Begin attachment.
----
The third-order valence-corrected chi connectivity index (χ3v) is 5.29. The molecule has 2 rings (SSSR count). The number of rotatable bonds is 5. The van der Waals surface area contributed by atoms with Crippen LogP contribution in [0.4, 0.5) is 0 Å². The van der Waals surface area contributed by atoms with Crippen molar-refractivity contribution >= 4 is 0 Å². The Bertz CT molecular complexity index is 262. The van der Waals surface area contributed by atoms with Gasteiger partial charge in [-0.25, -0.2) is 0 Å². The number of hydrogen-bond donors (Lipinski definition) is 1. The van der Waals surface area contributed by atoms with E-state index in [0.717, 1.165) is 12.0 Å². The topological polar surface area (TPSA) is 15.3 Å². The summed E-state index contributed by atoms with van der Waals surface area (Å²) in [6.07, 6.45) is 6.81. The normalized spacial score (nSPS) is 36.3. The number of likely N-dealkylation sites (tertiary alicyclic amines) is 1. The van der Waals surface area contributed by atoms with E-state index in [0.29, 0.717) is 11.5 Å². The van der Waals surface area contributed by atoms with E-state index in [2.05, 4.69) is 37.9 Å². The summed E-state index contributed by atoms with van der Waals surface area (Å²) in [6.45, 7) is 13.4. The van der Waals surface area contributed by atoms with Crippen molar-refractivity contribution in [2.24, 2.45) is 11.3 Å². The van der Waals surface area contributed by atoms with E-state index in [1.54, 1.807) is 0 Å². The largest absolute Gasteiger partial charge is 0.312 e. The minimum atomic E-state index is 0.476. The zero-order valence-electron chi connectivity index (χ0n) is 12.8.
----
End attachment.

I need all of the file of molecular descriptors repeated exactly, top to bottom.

The third-order valence-corrected chi connectivity index (χ3v) is 5.29. The molecule has 2 rings (SSSR count). The number of rotatable bonds is 5. The van der Waals surface area contributed by atoms with Crippen LogP contribution in [0.4, 0.5) is 0 Å². The van der Waals surface area contributed by atoms with Crippen molar-refractivity contribution >= 4 is 0 Å². The Bertz CT molecular complexity index is 262. The van der Waals surface area contributed by atoms with Gasteiger partial charge in [-0.25, -0.2) is 0 Å². The number of hydrogen-bond donors (Lipinski definition) is 1. The van der Waals surface area contributed by atoms with E-state index in [0.717, 1.165) is 12.0 Å². The topological polar surface area (TPSA) is 15.3 Å². The summed E-state index contributed by atoms with van der Waals surface area (Å²) in [6.07, 6.45) is 6.81. The normalized spacial score (nSPS) is 36.3. The number of likely N-dealkylation sites (tertiary alicyclic amines) is 1. The van der Waals surface area contributed by atoms with E-state index in [0.29, 0.717) is 11.5 Å². The van der Waals surface area contributed by atoms with E-state index in [2.05, 4.69) is 37.9 Å². The summed E-state index contributed by atoms with van der Waals surface area (Å²) in [6.45, 7) is 13.4. The van der Waals surface area contributed by atoms with Crippen molar-refractivity contribution in [2.24, 2.45) is 11.3 Å². The van der Waals surface area contributed by atoms with E-state index in [1.54, 1.807) is 0 Å². The largest absolute Gasteiger partial charge is 0.312 e. The minimum atomic E-state index is 0.476. The zero-order valence-electron chi connectivity index (χ0n) is 12.8.